Times are hard for Cleveland Police and Crime Commissioner, Steve Turner. No sooner had he batted away complaints that he was unfit for office on account his receiving a police caution for theft whilst a manager for Safeway in the 1990s, than he was confronted with further historical allegations of sexual assault. That such a complaint was being investigated by the Independent Office for Police Conduct (IOPC) was first reported this week in the Mirror.
The latest accusations have prompted the Northern Echo to demand that the Conservative step aside until the allegations have been properly investigated. That he has faced calls to resign from Labour MP, Andy McDonald, over the theft caution is perhaps only to be expected. But Turner’s woes do not end there and arrive against a backdrop of accusations of Tory sleaze at Westminster.
This was the week in which the government had its MPs publicly defend the indefensible in Parliament. It attempted first to get MP Owen Paterson off the hook for a breach of lobbying rules, then did a spectacular U-turn, dumped Paterson, and in the process embarrassed many Tory MPs who had supported the bill (and the highly controversial Leadsom Amendment that sought to overturn Paterson’s suspension from Parliament). Middlesbrough South and East Cleveland MP, Simon Clarke, was one of those. On 3 November, he posted on Facebook his reasons for supporting the government (here), shortly before the bill was abandoned.
The Leadsom Amendment was also supported by Darlington MP, Peter Gibson, and Stockton South MP, Matt Vickers, neither of whom felt the need to explain their actions to their constituents. (Redcar MP, Jacob Young, abstained, while new kid on the block, Hartlepool MP Jill Mortimer, appears to have smelled a rat straight away, and voted against the amendment, as did Labour’s Andy McDonald and Alex Cunningham). Elsewhere in the country, Tory MPs expressed their anger at being hung out to dry by the government.
But just as Paterson, recognising that the game was up, announced his resignation as an MP, Turner stepped into the spotlight. His colleagues in the region had the opportunity to voice their support for him as they had done the day before for Paterson. Unlike the Paterson debacle, where many MPs supported him, not because they had any direct connection with him, but simply because they were obeying the whip, relationships between Tory representatives in the Tees Valley were much closer.
Turner had, after all, been chief of staff for both Clarke and Redcar MP, Jacob Young, before his election in May as PCC. Thus, while their support for him during his election campaign is a given, it would be not unreasonable to assume that they had a hand in promoting his selection as candidate in the first place.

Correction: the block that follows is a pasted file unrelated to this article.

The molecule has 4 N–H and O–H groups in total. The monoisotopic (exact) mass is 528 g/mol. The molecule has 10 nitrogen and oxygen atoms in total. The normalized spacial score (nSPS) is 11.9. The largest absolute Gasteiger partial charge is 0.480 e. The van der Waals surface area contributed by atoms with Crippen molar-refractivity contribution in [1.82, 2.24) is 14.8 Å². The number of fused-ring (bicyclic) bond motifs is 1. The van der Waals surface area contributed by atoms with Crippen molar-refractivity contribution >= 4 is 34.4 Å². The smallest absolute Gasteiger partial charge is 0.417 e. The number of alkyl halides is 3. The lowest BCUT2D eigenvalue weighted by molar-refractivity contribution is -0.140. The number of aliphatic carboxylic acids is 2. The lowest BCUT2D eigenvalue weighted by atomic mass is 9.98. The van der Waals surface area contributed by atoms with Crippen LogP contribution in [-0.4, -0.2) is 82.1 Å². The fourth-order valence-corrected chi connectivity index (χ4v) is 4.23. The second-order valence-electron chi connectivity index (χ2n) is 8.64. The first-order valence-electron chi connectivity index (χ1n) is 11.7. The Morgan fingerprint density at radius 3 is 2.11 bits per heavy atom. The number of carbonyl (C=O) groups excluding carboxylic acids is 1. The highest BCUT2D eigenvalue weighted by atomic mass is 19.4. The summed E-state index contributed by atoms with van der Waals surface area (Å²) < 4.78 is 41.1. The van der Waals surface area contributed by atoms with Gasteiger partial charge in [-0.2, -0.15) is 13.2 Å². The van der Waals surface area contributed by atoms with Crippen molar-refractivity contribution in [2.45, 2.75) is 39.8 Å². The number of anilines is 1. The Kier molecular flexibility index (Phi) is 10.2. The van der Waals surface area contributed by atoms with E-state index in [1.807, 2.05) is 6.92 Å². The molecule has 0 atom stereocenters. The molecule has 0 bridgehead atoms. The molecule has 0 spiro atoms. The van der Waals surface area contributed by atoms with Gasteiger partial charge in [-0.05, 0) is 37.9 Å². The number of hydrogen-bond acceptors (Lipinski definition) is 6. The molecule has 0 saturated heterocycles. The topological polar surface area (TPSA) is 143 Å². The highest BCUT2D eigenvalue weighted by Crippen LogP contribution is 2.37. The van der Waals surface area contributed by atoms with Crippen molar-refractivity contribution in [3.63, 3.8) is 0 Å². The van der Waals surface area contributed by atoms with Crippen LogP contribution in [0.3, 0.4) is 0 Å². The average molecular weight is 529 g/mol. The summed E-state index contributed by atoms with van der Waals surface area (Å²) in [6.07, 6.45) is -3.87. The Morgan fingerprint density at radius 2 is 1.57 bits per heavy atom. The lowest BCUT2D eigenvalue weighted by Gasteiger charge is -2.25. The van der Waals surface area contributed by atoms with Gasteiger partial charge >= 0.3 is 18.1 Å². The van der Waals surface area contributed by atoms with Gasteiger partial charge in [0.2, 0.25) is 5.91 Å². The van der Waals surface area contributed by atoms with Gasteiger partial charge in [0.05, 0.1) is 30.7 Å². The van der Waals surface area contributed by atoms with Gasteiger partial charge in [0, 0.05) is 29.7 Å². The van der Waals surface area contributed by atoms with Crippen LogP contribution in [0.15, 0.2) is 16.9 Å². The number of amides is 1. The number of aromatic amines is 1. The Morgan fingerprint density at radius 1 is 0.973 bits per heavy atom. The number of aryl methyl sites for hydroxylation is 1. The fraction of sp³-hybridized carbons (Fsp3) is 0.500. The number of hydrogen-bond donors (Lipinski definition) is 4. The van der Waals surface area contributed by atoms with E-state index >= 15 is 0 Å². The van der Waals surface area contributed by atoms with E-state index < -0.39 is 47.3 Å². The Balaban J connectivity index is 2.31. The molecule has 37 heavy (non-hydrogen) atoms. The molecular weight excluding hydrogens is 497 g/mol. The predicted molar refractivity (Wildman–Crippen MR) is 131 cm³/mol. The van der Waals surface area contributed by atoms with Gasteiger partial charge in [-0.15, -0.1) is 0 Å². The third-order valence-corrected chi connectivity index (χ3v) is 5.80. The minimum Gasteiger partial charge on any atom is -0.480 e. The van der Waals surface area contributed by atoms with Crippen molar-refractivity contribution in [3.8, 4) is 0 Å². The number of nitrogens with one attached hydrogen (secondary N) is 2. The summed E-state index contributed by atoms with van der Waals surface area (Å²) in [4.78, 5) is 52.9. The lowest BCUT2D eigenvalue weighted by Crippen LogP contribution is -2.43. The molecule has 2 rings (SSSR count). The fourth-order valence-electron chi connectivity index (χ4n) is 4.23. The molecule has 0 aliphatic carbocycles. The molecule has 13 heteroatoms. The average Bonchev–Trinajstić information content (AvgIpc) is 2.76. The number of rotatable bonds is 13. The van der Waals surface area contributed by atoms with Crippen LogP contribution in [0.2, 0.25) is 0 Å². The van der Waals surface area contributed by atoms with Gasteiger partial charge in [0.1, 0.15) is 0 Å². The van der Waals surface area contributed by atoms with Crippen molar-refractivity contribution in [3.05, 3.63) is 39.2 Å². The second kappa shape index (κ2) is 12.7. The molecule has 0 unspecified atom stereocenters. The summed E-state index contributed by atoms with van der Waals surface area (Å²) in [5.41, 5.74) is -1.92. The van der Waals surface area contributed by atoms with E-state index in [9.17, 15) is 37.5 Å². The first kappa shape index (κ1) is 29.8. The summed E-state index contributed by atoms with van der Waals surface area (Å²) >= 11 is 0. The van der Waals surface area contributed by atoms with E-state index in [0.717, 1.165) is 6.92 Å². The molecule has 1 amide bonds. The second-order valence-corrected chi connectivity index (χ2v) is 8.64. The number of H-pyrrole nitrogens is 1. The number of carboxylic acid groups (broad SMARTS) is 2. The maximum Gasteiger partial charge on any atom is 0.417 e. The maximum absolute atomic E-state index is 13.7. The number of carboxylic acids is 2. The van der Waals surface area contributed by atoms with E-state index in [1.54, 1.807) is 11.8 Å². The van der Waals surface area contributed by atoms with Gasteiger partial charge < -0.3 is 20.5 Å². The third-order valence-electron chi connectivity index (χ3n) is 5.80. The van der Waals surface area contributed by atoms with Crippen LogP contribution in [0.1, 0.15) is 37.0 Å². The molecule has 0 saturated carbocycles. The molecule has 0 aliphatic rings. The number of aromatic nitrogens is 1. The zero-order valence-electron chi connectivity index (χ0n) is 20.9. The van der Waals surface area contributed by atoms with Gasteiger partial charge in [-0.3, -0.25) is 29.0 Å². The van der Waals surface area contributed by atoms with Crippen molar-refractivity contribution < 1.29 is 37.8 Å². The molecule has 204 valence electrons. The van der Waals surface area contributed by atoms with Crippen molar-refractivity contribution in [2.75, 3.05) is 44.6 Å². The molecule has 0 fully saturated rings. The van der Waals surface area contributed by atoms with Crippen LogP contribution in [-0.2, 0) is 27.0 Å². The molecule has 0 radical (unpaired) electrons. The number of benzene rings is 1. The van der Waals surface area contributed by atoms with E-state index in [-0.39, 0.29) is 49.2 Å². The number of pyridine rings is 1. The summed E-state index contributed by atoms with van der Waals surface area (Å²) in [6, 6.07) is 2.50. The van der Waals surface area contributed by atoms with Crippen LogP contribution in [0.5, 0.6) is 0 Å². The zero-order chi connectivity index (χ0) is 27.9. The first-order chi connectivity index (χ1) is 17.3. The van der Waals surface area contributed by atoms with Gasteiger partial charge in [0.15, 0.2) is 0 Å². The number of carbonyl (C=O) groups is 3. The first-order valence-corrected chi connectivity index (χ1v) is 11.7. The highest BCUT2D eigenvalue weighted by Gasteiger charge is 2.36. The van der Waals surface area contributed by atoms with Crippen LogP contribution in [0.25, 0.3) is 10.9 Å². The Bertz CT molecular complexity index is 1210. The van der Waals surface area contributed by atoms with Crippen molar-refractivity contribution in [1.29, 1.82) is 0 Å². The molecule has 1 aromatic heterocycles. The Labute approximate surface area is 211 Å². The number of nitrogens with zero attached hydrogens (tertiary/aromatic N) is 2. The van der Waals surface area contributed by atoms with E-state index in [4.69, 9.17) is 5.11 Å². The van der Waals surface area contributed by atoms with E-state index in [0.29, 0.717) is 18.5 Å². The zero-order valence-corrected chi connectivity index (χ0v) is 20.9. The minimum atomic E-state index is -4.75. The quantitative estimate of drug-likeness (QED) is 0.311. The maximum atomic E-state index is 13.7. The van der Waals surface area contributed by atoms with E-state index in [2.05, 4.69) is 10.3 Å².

In his current role he presumably also works closely with Ben Houchen. Houchen’s very forthright views given in the local press about the inadequacies of Turner’s predecessor, Barry Coppinger, would indicate that the work of the PCC is of particular concern to him.
So, Turner may have expected that, when the Mirror story broke, his fellow Tories would have rallied round to voice their continuing support for him. As it turns out, however, that hasn’t happened. On Thursday (4 November), a reporter from the Gazette approached local Conservative MPs as well as Ben Houchen for comment.
The response? No response.
When Labour MPs and supporters declare him unfit for office and demand his resignation, he can lightly dismiss that as being partisan (in some cases, quite reasonably). But the silence of his erstwhile colleagues is of a different order.
Clearly, they’re distancing themselves from him. The question is, why?
That they may consider the allegations made against him to be credible, does not, of itself, account for their shyness. After all, the evidence against Owen Paterson was convincing, but that didn’t stop 250 Tory MPs from supporting him.
Are there other things about Turner that they find unpalatable?
Perhaps some of them are a little wary of his association with controversial pub landlord (owner of Stockton’s George Pub and Grill, promoted by means of, amongst other initiatives, the now notorious ‘would you punch your ex for a free steak?’ advertising campaign). During the PCC election campaign, Turner produced a video in which he was interviewed by Harker. They remain friends, as it appears:
On the other hand, not all of them find Harker objectionable. Stockton South MP, Matt Vickers MP, has also been along to visit:
Or perhaps they are discomfited by Turner’s predisposition for petulant outbursts on social media, which, on at least one occasion in 2019, earned him censure for violating Twitter rules:
Do they just regard him as a loose cannon?
Whatever the reason for the ostracism by his erstwhile colleagues, Turner is currently putting a brave face on a dire situation. We await further developments.
Read more by Scott Hunter